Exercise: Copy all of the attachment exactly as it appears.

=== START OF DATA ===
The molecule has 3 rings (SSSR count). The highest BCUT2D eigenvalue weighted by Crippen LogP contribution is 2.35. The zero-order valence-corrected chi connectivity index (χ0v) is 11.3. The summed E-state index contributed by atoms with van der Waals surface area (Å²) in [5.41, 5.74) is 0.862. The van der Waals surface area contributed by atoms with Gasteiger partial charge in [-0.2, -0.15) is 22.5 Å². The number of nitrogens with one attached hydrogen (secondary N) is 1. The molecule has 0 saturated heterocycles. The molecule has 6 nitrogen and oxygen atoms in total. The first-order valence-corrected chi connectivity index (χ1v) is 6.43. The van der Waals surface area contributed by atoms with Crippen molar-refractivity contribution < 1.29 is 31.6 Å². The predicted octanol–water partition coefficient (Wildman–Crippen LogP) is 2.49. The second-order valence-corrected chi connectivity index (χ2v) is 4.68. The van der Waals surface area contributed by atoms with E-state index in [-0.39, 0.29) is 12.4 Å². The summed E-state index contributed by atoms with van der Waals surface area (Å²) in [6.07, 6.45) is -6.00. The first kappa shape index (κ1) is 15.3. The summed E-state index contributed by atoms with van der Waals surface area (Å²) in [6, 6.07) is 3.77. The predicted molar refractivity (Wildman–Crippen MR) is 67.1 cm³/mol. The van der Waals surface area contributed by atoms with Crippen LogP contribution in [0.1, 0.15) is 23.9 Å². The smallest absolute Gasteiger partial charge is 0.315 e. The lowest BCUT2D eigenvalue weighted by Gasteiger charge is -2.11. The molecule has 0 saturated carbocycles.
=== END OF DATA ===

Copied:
The molecule has 3 rings (SSSR count). The highest BCUT2D eigenvalue weighted by Crippen LogP contribution is 2.35. The zero-order valence-corrected chi connectivity index (χ0v) is 11.3. The summed E-state index contributed by atoms with van der Waals surface area (Å²) in [5.41, 5.74) is 0.862. The van der Waals surface area contributed by atoms with Gasteiger partial charge in [-0.2, -0.15) is 22.5 Å². The number of nitrogens with one attached hydrogen (secondary N) is 1. The molecule has 0 saturated heterocycles. The molecule has 6 nitrogen and oxygen atoms in total. The first-order valence-corrected chi connectivity index (χ1v) is 6.43. The van der Waals surface area contributed by atoms with Crippen molar-refractivity contribution < 1.29 is 31.6 Å². The predicted octanol–water partition coefficient (Wildman–Crippen LogP) is 2.49. The second-order valence-corrected chi connectivity index (χ2v) is 4.68. The van der Waals surface area contributed by atoms with E-state index in [-0.39, 0.29) is 12.4 Å². The summed E-state index contributed by atoms with van der Waals surface area (Å²) in [6.07, 6.45) is -6.00. The first kappa shape index (κ1) is 15.3. The summed E-state index contributed by atoms with van der Waals surface area (Å²) in [6, 6.07) is 3.77. The predicted molar refractivity (Wildman–Crippen MR) is 67.1 cm³/mol. The van der Waals surface area contributed by atoms with Crippen LogP contribution in [0.1, 0.15) is 23.9 Å². The smallest absolute Gasteiger partial charge is 0.315 e. The lowest BCUT2D eigenvalue weighted by Gasteiger charge is -2.11. The molecule has 0 saturated carbocycles.